CUs Not Included In New Credit Card Rule But They Could Still Feel The Fallout, Experts Say
Credit unions do not have to comply with new guidance requiring an increase in the minimum payment formula for credit cards, but that doesn't mean they won't feel the impact of it, according to several experts.
Guidance issued by nearly every federal financial regulator except for NCUA calls for credit card issuers to revamp the formulas they use to set the minimum payment in order to ensure consumers are able to pay off the card in a "reasonable" time frame.
NCUA chose not to join its counterparts in issuing the guidance because it doesn't believe CUs have been setting their members up for negative amortization (see related story, page 17), but that doesn't mean credit unions don't need to be concerned about this guidance.
Credit unions who have sold their portfolios or who use third-party providers to issue the cards, for example, could feel a direct effect of the new guidance.
"For those credit unions that have sold their portfolios to MBNA or others who must comply with the guidance could potentially see some reputation risk," said CUNA Assistant General Counsel Mike McLain. "Their members who have these credit cards often still associate the cards with the credit union."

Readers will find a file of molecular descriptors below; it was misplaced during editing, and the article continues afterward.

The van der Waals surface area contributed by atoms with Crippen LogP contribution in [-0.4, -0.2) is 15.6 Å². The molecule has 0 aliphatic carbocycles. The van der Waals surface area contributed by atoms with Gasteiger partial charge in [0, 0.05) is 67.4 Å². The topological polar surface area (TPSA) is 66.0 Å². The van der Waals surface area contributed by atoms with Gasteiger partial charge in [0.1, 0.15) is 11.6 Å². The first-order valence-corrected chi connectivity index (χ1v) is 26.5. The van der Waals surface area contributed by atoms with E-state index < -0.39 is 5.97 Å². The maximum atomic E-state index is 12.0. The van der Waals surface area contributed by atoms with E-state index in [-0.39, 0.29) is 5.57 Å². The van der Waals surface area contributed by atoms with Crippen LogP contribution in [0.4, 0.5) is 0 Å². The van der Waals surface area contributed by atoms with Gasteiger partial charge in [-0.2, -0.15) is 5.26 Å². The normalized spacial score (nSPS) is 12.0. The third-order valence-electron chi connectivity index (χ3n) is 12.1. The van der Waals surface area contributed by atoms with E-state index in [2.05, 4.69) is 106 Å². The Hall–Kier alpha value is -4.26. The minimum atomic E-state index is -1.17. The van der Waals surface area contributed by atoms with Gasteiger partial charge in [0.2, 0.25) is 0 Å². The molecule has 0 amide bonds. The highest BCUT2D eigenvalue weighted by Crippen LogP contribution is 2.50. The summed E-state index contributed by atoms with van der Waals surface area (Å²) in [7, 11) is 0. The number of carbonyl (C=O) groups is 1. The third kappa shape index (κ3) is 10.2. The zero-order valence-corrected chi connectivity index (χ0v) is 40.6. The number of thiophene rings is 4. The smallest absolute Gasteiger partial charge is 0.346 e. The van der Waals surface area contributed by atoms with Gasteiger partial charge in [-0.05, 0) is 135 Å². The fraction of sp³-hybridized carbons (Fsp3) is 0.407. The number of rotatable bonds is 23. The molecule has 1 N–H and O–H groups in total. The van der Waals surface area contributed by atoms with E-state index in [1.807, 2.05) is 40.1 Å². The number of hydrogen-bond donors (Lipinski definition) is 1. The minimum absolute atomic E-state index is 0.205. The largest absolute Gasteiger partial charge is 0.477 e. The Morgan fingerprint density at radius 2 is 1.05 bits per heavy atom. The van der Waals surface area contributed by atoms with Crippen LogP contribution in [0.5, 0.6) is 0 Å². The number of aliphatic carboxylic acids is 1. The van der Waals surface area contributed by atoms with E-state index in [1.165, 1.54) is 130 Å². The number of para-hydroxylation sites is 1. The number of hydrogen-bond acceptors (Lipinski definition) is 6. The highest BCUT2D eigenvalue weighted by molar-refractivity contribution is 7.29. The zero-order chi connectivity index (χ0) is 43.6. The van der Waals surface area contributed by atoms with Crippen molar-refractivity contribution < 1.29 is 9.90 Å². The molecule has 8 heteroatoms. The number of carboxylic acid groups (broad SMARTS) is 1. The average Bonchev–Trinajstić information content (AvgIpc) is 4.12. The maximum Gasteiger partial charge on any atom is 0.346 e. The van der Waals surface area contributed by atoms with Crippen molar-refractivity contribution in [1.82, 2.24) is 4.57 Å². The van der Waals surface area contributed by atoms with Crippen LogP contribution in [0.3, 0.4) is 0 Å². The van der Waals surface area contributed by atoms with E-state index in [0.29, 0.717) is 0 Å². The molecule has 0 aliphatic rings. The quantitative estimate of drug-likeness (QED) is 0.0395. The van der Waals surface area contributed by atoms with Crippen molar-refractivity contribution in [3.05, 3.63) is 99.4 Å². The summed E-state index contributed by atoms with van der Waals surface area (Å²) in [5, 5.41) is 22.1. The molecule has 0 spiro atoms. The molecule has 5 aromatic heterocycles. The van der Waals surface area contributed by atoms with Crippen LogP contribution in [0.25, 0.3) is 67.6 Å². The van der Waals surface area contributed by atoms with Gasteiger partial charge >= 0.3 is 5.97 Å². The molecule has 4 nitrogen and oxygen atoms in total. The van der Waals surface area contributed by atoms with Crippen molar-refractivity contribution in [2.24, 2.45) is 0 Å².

But the number of consumers who will be impacted by the guidance is relatively small, if TNB Card Services' card portfolios are any indication.
"We did an analysis to see who are making minimum payments each month," said TNB Card Services' Glen Lee. "Only about 8% are making minimum payments. For us, there should be minimal portfolio impact."
While the vast majority of TNB's credit union clients issue their own cards, the vendor handles issuing for about 80 credit unions, so the minimum payments on those 80 CUs' cards will increase.
"We're only about one-and-a-half cycles into the new formula, so it's too early too tell what the impact will be," Lee offered. "In the case of someone with a credit card that has $5,000 outstanding, the minimum payment before the change would have been $100. After the change, that payment would be $150."
That may seem like a minimal change, but what about those consumers who have several cards maxed out on which they are paying minimums? "Even though credit unions don't have to comply with this guidance, they shouldn't assume that their card is the only card their members hold," Lee noted. "We have created a Minimum Payment Assistance program for cardholders who have any difficulty stemming from these changes."
McLain said the fact that members often do have multiple cards from multiple issuers is an important point for CUs to keep in mind.
"Credit unions do tend to monitor their members' financial situations over time, and many offer financial counseling of some sort," he observed. "So, if a credit union sees a member getting into trouble, they should step in to try to help them out. The good news for consumers is that credit union usually don't raise rates when they see a member having trouble on other accounts the way banks often do. Instead, they'll look to see how they can help."